Business owners and managers tend to be very binary within a business; they have a zero-tolerance approach towards any behaviour outside their understanding. When neurodiverse individual thinks and works differently, they see this as unproductive and unacceptable behaviour instead of being open to diversity and being flexible and welcoming to a different way of thinking.


Businesses thrive on hiring a ‘Jack of all trades, despite what the job description says. Too often, a hired candidate for one profession is expected to go above and beyond their skill set. As a result, you usually end up with a master of none. This is challenging for a neurodivergent who specializes in the area that is centred on their strengths and on how they think and perform, as well as how they can manage tasks. This may result in employers or managers reprimanding them for not performing beyond their skill set or from being overloaded.

Reasonable accommodations:

There is a myth that it may be too expensive to provide the tools a neurodivergent may need to perform well at their job. It may actually cost nothing or be as low as €1000. Many neurodivergent individuals have the tools they need and just require permission to use those tools on the job. Other times it is not about investing in tools but investing in creating the conditions they need, such as a quiet room to de-stress or being flexible with breaks or being able to delegate some tasks so they can specialize.

Awareness & Skills development:

With no direct company policy, documentation and lack of experience from human resources, then it is understandable that, by default, businesses are very binary.

The policy creates the awareness; the policy procedure manual spreads the message, set the standards of how to implement and the skills development provides the training to all levels of the business, educating all parties on Neurodiversity, how to manage Neurodiverse employees and how fellow team members can work with them.

When you understand how the Neurodiverse think and perform, you can create the right environment and practices that the Neurodiverse need to thrive.

Let’s pause here and look at it from another perspective:

Its internal Business Development!

Like I said in the introduction when every we deal with change the first thing we immediately see is nothing but problems and reasons on why we should not change. So sometimes it’s best to look at it with a distinct set of glasses.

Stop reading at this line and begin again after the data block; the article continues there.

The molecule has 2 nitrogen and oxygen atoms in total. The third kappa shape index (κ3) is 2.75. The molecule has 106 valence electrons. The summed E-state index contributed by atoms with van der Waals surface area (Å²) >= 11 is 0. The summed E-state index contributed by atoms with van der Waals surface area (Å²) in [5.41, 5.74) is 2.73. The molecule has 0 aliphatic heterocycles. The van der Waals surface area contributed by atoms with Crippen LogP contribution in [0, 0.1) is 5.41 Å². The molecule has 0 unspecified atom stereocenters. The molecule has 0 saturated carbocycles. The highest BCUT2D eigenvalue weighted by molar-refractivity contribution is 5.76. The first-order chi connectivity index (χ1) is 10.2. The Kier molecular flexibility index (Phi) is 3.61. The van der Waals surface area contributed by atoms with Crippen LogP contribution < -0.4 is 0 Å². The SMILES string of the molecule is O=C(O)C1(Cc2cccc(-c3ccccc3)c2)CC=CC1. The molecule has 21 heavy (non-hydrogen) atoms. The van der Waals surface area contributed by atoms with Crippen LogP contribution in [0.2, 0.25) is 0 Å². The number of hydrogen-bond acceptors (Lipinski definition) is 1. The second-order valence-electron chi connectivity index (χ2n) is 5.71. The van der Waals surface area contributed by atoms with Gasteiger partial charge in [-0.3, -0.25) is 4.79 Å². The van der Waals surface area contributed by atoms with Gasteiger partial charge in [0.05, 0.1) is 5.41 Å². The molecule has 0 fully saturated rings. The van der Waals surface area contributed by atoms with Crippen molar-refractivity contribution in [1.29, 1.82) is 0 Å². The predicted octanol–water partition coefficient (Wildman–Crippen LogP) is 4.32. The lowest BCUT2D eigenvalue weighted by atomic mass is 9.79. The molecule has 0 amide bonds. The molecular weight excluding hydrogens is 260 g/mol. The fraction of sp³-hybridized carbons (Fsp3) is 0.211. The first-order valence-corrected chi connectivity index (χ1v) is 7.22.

When a business decides they want to grow their business either through a new product, service, target market, franchise or buying other business, they first look at the benefit and create a justifiable reason to move forward.

From there, they create a team that can negotiate, create policy, build or repurpose the marketing, train staff and hire a sales team. All this is done to grow the business and increase profits. So why not take the same approach within the business with the same aim, to scale your business.

One of the best ways to grow a business is by putting your team first. Your employees are more effective in their job when they feel heard and valued. So when you cater to your team, clients feel and see this and in return want to continue to do business with the team that is invested in them because they invested the business in their employees.

Plugging the leaks is an Investment

What do you get when you fill the gaps? Well, as I stated above, you are growing your business because you are investing in the people you hire. When you follow the road map described above, you are allowing your employees to focus on their strengths, you are hiring new talent that may potentially think outside the box, that has faced barriers to employment; your new diverse policy makes them feel safe as you expressed values that are aligned with their neurodiversity.

As a result, productivity and innovation increases, which of course means that your potential of profits increasing is greater.

When you look at the return on your investment when plugging the leaks, you can see the justification in implementing an incentive in your business to welcome the neurodivergent and that the size of your business does not matter.


Looking to make a change of diversity and inclusion for the neurodiverse in your company?  then click here for a consultations

Listen to this topic and others like it on my podcast Take A Leap & Transform: A Neurodiversity Journey